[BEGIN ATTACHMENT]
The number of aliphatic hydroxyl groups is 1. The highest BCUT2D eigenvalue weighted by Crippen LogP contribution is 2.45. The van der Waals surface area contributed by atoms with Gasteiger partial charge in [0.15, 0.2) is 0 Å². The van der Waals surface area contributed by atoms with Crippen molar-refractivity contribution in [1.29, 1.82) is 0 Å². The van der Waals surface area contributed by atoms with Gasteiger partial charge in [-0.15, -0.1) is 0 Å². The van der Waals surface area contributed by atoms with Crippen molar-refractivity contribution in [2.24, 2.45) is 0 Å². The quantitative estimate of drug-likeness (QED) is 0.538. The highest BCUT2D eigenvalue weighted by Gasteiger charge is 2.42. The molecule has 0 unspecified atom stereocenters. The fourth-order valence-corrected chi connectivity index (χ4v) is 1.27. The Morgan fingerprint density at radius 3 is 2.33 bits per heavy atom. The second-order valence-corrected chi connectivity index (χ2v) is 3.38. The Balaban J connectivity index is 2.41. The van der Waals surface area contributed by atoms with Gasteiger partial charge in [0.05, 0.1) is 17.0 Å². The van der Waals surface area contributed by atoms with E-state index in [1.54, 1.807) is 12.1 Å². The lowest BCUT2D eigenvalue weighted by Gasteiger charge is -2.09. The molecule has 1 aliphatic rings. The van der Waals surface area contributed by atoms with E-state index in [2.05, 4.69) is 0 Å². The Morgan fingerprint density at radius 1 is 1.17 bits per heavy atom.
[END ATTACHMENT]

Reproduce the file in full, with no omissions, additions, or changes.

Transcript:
The number of aliphatic hydroxyl groups is 1. The highest BCUT2D eigenvalue weighted by Crippen LogP contribution is 2.45. The van der Waals surface area contributed by atoms with Gasteiger partial charge in [0.15, 0.2) is 0 Å². The van der Waals surface area contributed by atoms with Crippen molar-refractivity contribution in [1.29, 1.82) is 0 Å². The van der Waals surface area contributed by atoms with Gasteiger partial charge in [-0.15, -0.1) is 0 Å². The van der Waals surface area contributed by atoms with Crippen molar-refractivity contribution in [2.24, 2.45) is 0 Å². The quantitative estimate of drug-likeness (QED) is 0.538. The highest BCUT2D eigenvalue weighted by Gasteiger charge is 2.42. The molecule has 0 unspecified atom stereocenters. The fourth-order valence-corrected chi connectivity index (χ4v) is 1.27. The Morgan fingerprint density at radius 3 is 2.33 bits per heavy atom. The second-order valence-corrected chi connectivity index (χ2v) is 3.38. The Balaban J connectivity index is 2.41. The van der Waals surface area contributed by atoms with Gasteiger partial charge in [0.05, 0.1) is 17.0 Å². The van der Waals surface area contributed by atoms with E-state index in [1.54, 1.807) is 12.1 Å². The lowest BCUT2D eigenvalue weighted by Gasteiger charge is -2.09. The molecule has 1 aliphatic rings. The van der Waals surface area contributed by atoms with E-state index in [2.05, 4.69) is 0 Å². The Morgan fingerprint density at radius 1 is 1.17 bits per heavy atom.